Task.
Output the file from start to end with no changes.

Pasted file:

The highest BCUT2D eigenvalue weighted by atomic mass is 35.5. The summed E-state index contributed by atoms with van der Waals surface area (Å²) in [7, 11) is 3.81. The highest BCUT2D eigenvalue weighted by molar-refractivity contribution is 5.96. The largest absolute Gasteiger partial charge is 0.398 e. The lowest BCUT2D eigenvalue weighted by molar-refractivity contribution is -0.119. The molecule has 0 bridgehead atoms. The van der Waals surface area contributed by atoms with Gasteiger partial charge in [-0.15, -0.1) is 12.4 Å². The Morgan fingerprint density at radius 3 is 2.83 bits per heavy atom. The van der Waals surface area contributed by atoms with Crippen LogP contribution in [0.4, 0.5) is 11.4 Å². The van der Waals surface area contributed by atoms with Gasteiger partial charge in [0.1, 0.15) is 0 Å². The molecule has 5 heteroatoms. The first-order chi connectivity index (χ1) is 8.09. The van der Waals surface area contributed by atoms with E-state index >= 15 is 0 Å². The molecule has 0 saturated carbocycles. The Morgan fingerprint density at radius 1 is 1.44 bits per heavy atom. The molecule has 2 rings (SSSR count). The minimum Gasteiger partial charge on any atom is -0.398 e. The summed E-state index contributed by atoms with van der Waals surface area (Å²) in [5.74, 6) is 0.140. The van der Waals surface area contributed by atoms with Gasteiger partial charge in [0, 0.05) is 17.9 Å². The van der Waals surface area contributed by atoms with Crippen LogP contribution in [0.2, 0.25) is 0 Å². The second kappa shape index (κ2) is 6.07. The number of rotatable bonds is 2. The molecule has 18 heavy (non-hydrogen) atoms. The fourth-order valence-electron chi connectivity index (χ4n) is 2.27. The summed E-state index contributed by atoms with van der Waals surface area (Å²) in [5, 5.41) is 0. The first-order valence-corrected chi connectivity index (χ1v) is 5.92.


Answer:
The highest BCUT2D eigenvalue weighted by atomic mass is 35.5. The summed E-state index contributed by atoms with van der Waals surface area (Å²) in [7, 11) is 3.81. The highest BCUT2D eigenvalue weighted by molar-refractivity contribution is 5.96. The largest absolute Gasteiger partial charge is 0.398 e. The lowest BCUT2D eigenvalue weighted by molar-refractivity contribution is -0.119. The molecule has 0 bridgehead atoms. The van der Waals surface area contributed by atoms with Gasteiger partial charge in [-0.15, -0.1) is 12.4 Å². The Morgan fingerprint density at radius 3 is 2.83 bits per heavy atom. The van der Waals surface area contributed by atoms with Crippen LogP contribution in [0.4, 0.5) is 11.4 Å². The van der Waals surface area contributed by atoms with Gasteiger partial charge in [0.1, 0.15) is 0 Å². The molecule has 5 heteroatoms. The first-order chi connectivity index (χ1) is 8.09. The van der Waals surface area contributed by atoms with E-state index >= 15 is 0 Å². The molecule has 0 saturated carbocycles. The Morgan fingerprint density at radius 1 is 1.44 bits per heavy atom. The molecule has 2 rings (SSSR count). The minimum Gasteiger partial charge on any atom is -0.398 e. The summed E-state index contributed by atoms with van der Waals surface area (Å²) in [5.74, 6) is 0.140. The van der Waals surface area contributed by atoms with Gasteiger partial charge in [0, 0.05) is 17.9 Å². The van der Waals surface area contributed by atoms with Crippen LogP contribution in [0.2, 0.25) is 0 Å². The second kappa shape index (κ2) is 6.07. The number of rotatable bonds is 2. The molecule has 18 heavy (non-hydrogen) atoms. The fourth-order valence-electron chi connectivity index (χ4n) is 2.27. The summed E-state index contributed by atoms with van der Waals surface area (Å²) in [5, 5.41) is 0. The first-order valence-corrected chi connectivity index (χ1v) is 5.92.